I took several digital shots through my Canon T1i with a 300mm lens of the HET Dome and the 107 inch Dome. Considering the distance I was pleased with the results. I am attaching four for you, to show what I observed. Hope you enjoy them.

55mm shot of the Observatory distance 20 mi.

 300mm shot of Dome closed on Mnt. Fowlkes distance 20 mi. at 6659 ft.

  300mm shot of Dome open on Mnt. Fowlkes

300mm shot of Dome open on Mnt.Locke at 6792 ft.

Clear Sky - Rich


March 14, 2013 #135 - C/2011 L4 Pan-Starrs in 20X80 Binoculars

Went back to my lonely hill top observation area for some more comet watching last night. Set up my tripod and binoculars and just set back and watched till comet set. No camera to fuss over this time. Just a relaxing time at the eyepieces. Sky conditions here in the hill country of Texas have been excellent if you are following the western sky, but looking east to about 20% above the horizon you have the glow of the Austin - San Antonio light pollution.

I have been surprised that I have been unable to see it with eyes only, except for brief flashes with averted vision. The moon was above the comet tonight and the view crisp in the 20X80's. Many pinpoint stars in the field of view.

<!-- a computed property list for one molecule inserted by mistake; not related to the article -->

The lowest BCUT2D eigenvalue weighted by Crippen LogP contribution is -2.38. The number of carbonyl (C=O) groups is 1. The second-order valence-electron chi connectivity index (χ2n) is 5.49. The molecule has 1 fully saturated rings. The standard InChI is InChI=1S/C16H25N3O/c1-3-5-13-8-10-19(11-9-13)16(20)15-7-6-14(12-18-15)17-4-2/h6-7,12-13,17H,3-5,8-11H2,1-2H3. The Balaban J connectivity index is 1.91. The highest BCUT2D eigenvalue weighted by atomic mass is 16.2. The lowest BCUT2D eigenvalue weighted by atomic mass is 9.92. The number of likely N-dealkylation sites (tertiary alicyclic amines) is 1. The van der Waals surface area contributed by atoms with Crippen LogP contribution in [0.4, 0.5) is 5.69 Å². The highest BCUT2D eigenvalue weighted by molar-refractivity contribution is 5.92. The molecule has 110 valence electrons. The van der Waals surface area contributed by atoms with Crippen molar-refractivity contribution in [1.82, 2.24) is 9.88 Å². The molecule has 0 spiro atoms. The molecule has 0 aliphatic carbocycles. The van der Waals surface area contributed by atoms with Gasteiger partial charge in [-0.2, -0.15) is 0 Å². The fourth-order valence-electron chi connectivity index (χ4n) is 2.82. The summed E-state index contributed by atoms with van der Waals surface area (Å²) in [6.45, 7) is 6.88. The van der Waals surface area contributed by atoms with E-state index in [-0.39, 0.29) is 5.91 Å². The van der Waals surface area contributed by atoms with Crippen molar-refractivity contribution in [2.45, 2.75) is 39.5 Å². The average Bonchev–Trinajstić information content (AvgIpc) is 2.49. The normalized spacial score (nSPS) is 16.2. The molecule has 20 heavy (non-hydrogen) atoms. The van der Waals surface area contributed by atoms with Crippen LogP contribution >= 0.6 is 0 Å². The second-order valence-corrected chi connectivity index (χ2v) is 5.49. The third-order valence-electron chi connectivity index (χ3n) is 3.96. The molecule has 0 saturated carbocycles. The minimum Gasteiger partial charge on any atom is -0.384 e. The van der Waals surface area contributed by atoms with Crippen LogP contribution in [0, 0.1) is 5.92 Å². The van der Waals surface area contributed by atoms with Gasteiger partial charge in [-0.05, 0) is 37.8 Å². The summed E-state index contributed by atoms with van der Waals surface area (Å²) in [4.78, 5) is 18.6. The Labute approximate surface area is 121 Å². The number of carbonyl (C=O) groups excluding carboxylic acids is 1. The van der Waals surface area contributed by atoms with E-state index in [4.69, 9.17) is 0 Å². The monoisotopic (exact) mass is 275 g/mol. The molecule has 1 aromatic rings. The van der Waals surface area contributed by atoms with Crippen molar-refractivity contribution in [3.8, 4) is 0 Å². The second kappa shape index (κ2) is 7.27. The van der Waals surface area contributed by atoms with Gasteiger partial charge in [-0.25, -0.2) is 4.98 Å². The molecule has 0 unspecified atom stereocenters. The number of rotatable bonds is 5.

I worked up an impression of the view with a paint program on my laptop for tonight's BLOG.

Clear Sky - Rich


March 13, 2013 #134 - Comet Pan-Starrs

Tonight was my 4th night of observation of Comet Pan-Starr from the Hill Country of Texas near Lost Maples State Park. Tonight I was able to take some color digital shots. These were shot with a Canon T1i with a 75 mm lens. The comet is still hard to pick up with the naked eye and I'm sure the moon will make observation harder over the next couple of weeks.

Clear Sky - Rich


March 12, 2013 #133 - Comet Pan-Starrs

I have been watching Comet Pan-Starr for the last three nights from the Hill Country of Texas near Lost Maples State Park. Tonight I was able to snag a decent digital shot in B/W. This was shot with a Canon T1i with a 75-300 mm lens at ASA400/8 sec/F5. Have been observing with my Oberwerks 20x80 D3 Binoculars and Apex 127 Maksutov. The comet is hard to pick up with the naked eye but the thin crescent moon was a good guide tonight.

Over the last two nights the Gegenschein has been very prominent. It stretches from horizon to the  Seven Sisters and is brighter than the Milky Way. Stars are faded within it's cone very noticeably.

Clear Sky - Rich


February 01, 2013 #132 - OBERWERK 20 x 80 D3 BINOCULARS